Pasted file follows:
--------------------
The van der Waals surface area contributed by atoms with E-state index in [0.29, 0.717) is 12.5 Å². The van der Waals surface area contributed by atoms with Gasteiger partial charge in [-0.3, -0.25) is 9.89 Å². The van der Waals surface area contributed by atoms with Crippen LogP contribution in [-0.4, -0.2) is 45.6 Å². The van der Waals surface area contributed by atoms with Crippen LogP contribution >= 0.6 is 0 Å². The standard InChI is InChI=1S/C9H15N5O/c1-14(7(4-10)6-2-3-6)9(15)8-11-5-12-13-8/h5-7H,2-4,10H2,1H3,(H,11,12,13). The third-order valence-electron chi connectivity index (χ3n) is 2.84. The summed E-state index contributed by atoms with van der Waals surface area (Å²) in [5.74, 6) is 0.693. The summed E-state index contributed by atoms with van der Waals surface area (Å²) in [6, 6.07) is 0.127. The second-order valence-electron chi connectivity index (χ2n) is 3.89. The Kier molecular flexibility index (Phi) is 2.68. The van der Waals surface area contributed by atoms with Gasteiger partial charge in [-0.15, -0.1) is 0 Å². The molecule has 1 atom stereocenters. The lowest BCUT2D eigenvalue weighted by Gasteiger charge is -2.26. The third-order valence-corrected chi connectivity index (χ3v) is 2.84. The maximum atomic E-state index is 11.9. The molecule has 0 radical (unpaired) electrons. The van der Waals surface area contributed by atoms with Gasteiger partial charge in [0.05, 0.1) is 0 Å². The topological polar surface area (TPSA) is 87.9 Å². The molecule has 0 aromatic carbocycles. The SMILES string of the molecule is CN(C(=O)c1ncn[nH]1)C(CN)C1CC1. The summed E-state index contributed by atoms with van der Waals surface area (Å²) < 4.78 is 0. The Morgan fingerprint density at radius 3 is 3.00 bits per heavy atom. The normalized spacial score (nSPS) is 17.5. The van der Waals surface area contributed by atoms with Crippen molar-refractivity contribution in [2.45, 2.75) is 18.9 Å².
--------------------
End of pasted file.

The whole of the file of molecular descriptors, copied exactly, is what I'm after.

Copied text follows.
The van der Waals surface area contributed by atoms with E-state index in [0.29, 0.717) is 12.5 Å². The van der Waals surface area contributed by atoms with Gasteiger partial charge in [-0.3, -0.25) is 9.89 Å². The van der Waals surface area contributed by atoms with Crippen LogP contribution in [-0.4, -0.2) is 45.6 Å². The van der Waals surface area contributed by atoms with Crippen LogP contribution >= 0.6 is 0 Å². The standard InChI is InChI=1S/C9H15N5O/c1-14(7(4-10)6-2-3-6)9(15)8-11-5-12-13-8/h5-7H,2-4,10H2,1H3,(H,11,12,13). The third-order valence-electron chi connectivity index (χ3n) is 2.84. The summed E-state index contributed by atoms with van der Waals surface area (Å²) in [5.74, 6) is 0.693. The summed E-state index contributed by atoms with van der Waals surface area (Å²) in [6, 6.07) is 0.127. The second-order valence-electron chi connectivity index (χ2n) is 3.89. The Kier molecular flexibility index (Phi) is 2.68. The van der Waals surface area contributed by atoms with Gasteiger partial charge in [-0.15, -0.1) is 0 Å². The molecule has 1 atom stereocenters. The lowest BCUT2D eigenvalue weighted by Gasteiger charge is -2.26. The third-order valence-corrected chi connectivity index (χ3v) is 2.84. The maximum atomic E-state index is 11.9. The molecule has 0 radical (unpaired) electrons. The van der Waals surface area contributed by atoms with Gasteiger partial charge in [0.05, 0.1) is 0 Å². The topological polar surface area (TPSA) is 87.9 Å². The molecule has 0 aromatic carbocycles. The SMILES string of the molecule is CN(C(=O)c1ncn[nH]1)C(CN)C1CC1. The summed E-state index contributed by atoms with van der Waals surface area (Å²) < 4.78 is 0. The Morgan fingerprint density at radius 3 is 3.00 bits per heavy atom. The normalized spacial score (nSPS) is 17.5. The van der Waals surface area contributed by atoms with Crippen molar-refractivity contribution in [2.45, 2.75) is 18.9 Å².